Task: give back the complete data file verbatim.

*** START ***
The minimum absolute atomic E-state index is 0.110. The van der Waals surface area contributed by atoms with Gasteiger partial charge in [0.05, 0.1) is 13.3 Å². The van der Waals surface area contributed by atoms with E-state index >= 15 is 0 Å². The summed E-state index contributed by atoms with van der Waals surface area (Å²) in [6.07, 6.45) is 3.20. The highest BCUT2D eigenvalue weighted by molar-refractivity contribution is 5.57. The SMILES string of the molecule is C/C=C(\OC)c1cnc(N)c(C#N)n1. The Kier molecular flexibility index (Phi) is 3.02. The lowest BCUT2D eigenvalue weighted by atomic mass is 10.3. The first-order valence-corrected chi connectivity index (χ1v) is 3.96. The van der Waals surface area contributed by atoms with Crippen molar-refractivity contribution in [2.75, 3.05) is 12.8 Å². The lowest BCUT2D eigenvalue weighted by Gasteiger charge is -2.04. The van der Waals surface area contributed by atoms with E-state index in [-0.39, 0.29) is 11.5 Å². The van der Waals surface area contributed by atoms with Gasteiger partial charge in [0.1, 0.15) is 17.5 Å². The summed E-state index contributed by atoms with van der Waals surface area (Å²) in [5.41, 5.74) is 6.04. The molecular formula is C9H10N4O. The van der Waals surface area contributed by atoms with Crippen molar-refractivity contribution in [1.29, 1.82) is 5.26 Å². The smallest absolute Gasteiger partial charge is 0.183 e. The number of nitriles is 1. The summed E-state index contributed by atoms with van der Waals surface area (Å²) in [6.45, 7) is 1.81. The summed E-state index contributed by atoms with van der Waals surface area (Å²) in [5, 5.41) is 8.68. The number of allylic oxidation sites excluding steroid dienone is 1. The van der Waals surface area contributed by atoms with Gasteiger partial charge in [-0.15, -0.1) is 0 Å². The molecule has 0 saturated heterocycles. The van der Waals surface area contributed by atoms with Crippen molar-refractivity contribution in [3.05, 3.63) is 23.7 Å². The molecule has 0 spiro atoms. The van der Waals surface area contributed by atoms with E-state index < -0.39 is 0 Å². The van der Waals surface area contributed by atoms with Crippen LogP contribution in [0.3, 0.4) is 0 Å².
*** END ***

The minimum absolute atomic E-state index is 0.110. The van der Waals surface area contributed by atoms with Gasteiger partial charge in [0.05, 0.1) is 13.3 Å². The van der Waals surface area contributed by atoms with E-state index >= 15 is 0 Å². The summed E-state index contributed by atoms with van der Waals surface area (Å²) in [6.07, 6.45) is 3.20. The highest BCUT2D eigenvalue weighted by molar-refractivity contribution is 5.57. The SMILES string of the molecule is C/C=C(\OC)c1cnc(N)c(C#N)n1. The Kier molecular flexibility index (Phi) is 3.02. The lowest BCUT2D eigenvalue weighted by atomic mass is 10.3. The first-order valence-corrected chi connectivity index (χ1v) is 3.96. The van der Waals surface area contributed by atoms with Crippen molar-refractivity contribution in [2.75, 3.05) is 12.8 Å². The lowest BCUT2D eigenvalue weighted by Gasteiger charge is -2.04. The van der Waals surface area contributed by atoms with E-state index in [-0.39, 0.29) is 11.5 Å². The van der Waals surface area contributed by atoms with Gasteiger partial charge in [0.1, 0.15) is 17.5 Å². The summed E-state index contributed by atoms with van der Waals surface area (Å²) in [5.41, 5.74) is 6.04. The molecular formula is C9H10N4O. The van der Waals surface area contributed by atoms with Crippen molar-refractivity contribution in [1.29, 1.82) is 5.26 Å². The smallest absolute Gasteiger partial charge is 0.183 e. The number of nitriles is 1. The summed E-state index contributed by atoms with van der Waals surface area (Å²) in [6.45, 7) is 1.81. The summed E-state index contributed by atoms with van der Waals surface area (Å²) in [5, 5.41) is 8.68. The number of allylic oxidation sites excluding steroid dienone is 1. The van der Waals surface area contributed by atoms with Gasteiger partial charge in [-0.15, -0.1) is 0 Å². The molecule has 0 saturated heterocycles. The van der Waals surface area contributed by atoms with Crippen molar-refractivity contribution in [3.05, 3.63) is 23.7 Å². The molecule has 0 spiro atoms. The van der Waals surface area contributed by atoms with E-state index < -0.39 is 0 Å². The van der Waals surface area contributed by atoms with Crippen LogP contribution in [0.3, 0.4) is 0 Å².